As kayaking catches big wave, authorities cite rookie risks

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As kayaking catches big wave, authorities cite rookie risks

U.S. kayak sales are up 55 percent to $335 million since 2009, according to a trade group, as more people choose a relatively inexpensive way to enjoy the outdoors.
What’s sometimes overlooked is boater safety, say law enforcers who are rescuing rookies who underestimate the risks of paddling in big open water like the Great Lakes.
Huron County Sheriff Kelly Hanson shows off a warning sign he plans to displaying in Port Austin, Mich.
im Schuster, left, and Kevin Hull return to a Lake Huron marina in Port Austin, Mich., after finding waves too rough for their kayaks.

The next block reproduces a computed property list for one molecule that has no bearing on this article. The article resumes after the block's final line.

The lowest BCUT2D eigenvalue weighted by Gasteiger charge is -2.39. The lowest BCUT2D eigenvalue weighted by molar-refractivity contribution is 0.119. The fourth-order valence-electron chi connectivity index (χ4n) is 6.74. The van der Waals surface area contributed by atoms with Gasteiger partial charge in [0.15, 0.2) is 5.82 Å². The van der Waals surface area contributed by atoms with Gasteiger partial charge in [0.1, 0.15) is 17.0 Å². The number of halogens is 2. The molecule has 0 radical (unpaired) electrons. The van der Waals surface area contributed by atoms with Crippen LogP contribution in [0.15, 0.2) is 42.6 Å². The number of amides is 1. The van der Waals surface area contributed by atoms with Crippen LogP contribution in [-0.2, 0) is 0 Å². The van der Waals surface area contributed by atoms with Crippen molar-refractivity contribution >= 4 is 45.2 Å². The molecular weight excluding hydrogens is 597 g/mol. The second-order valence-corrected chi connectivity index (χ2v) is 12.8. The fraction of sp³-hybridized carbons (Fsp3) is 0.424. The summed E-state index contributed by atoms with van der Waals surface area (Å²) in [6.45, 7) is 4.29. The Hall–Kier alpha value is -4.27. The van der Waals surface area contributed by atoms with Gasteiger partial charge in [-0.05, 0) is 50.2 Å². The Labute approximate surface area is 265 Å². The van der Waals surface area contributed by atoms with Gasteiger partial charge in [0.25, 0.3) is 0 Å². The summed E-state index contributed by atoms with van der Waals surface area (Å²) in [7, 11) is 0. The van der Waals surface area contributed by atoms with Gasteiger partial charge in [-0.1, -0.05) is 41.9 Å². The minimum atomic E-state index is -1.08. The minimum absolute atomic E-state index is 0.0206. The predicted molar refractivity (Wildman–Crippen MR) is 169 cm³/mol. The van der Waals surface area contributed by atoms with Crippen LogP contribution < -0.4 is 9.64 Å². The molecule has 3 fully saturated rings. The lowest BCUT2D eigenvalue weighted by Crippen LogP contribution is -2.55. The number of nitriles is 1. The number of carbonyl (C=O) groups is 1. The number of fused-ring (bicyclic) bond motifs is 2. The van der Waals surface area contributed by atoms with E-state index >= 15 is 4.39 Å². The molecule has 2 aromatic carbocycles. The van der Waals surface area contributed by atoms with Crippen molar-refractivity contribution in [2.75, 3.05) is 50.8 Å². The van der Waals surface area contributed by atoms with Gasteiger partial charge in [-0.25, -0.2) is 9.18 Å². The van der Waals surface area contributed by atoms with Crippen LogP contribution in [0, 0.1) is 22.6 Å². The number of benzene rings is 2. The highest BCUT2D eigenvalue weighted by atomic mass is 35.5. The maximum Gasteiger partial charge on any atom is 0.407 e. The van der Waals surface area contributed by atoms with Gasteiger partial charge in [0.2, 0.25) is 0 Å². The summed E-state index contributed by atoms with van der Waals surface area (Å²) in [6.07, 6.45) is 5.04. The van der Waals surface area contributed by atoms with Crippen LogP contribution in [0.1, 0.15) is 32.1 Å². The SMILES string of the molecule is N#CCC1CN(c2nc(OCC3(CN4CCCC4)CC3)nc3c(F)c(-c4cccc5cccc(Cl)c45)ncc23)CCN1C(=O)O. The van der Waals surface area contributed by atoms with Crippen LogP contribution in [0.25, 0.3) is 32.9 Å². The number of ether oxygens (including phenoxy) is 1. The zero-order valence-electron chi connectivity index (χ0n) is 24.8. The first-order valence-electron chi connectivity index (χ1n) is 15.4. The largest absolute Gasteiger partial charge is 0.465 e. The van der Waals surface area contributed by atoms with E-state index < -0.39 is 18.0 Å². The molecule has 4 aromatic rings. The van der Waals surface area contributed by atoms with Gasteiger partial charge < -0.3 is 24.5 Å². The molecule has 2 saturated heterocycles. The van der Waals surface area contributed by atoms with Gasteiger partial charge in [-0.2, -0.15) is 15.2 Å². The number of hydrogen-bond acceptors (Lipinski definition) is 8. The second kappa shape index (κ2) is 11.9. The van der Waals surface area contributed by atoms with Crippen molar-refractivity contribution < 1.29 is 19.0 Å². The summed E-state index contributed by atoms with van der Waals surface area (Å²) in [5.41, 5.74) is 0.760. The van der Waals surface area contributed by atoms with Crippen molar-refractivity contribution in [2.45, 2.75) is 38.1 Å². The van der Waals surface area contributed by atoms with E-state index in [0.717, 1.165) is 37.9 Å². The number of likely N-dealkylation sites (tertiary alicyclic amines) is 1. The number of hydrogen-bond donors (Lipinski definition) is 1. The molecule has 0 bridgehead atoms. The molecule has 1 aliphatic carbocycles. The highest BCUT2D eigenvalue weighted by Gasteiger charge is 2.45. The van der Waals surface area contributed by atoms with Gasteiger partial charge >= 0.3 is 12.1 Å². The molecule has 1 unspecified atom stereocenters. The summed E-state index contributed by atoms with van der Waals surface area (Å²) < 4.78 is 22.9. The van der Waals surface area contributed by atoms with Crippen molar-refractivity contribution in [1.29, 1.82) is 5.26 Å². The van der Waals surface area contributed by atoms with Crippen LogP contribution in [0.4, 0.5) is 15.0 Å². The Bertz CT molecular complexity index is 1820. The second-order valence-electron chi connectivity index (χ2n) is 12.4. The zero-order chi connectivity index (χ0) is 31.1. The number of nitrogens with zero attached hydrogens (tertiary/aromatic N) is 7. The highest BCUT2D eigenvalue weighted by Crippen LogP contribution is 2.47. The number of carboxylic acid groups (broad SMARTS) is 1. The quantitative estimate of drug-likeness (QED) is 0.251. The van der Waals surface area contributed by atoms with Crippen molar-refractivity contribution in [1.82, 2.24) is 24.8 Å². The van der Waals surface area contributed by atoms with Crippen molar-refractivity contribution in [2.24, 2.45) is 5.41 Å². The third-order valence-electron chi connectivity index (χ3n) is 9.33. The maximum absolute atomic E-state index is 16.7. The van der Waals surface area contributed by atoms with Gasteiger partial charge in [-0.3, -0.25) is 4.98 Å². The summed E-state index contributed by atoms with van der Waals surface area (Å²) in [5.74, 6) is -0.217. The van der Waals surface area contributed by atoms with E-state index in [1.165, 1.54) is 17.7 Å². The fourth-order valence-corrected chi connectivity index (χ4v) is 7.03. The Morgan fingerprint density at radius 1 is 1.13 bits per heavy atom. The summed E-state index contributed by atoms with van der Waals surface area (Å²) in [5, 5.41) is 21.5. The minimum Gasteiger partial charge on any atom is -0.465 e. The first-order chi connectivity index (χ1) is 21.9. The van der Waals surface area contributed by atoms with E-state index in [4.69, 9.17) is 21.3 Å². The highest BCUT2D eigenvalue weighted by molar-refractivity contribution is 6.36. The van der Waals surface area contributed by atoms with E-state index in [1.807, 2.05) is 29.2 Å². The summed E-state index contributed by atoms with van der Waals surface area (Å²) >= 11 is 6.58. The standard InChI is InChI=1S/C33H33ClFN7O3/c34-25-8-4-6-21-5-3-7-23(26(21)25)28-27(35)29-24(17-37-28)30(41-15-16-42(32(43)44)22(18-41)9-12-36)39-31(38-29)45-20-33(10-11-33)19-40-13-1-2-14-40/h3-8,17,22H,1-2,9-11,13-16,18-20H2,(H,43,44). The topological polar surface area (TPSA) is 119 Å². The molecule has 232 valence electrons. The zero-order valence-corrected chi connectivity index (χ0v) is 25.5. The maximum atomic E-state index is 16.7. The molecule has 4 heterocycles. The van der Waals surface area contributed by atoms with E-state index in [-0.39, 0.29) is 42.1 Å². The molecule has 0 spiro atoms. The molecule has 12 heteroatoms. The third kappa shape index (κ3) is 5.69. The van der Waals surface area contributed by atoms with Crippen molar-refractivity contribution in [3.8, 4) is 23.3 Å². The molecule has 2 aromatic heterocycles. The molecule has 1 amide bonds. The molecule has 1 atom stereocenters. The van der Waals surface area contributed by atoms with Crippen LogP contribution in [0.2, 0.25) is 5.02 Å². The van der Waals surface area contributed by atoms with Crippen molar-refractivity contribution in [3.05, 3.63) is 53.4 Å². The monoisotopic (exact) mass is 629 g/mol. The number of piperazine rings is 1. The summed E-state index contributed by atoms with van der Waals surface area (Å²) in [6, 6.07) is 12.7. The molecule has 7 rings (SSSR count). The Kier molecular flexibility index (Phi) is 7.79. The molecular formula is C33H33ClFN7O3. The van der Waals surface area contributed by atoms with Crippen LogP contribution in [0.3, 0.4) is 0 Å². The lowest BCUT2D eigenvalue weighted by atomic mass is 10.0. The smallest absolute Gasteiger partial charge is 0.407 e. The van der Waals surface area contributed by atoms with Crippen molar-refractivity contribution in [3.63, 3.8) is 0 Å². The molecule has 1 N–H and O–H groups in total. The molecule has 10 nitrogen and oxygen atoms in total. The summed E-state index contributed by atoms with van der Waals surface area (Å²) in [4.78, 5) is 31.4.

As kayaking catches big wave, authorities cite rookie risks

U.S. kayak sales are up 55 percent to $335 million since 2009, according to a trade group, as more people choose a relatively inexpensive way to enjoy the outdoors.
What’s sometimes overlooked is boater safety, say law enforcers who are rescuing rookies who underestimate the risks of paddling in big open water like the Great Lakes.
Huron County Sheriff Kelly Hanson shows off a warning sign he plans to displaying in Port Austin, Mich.
im Schuster, left, and Kevin Hull return to a Lake Huron marina in Port Austin, Mich., after finding waves too rough for their kayaks.
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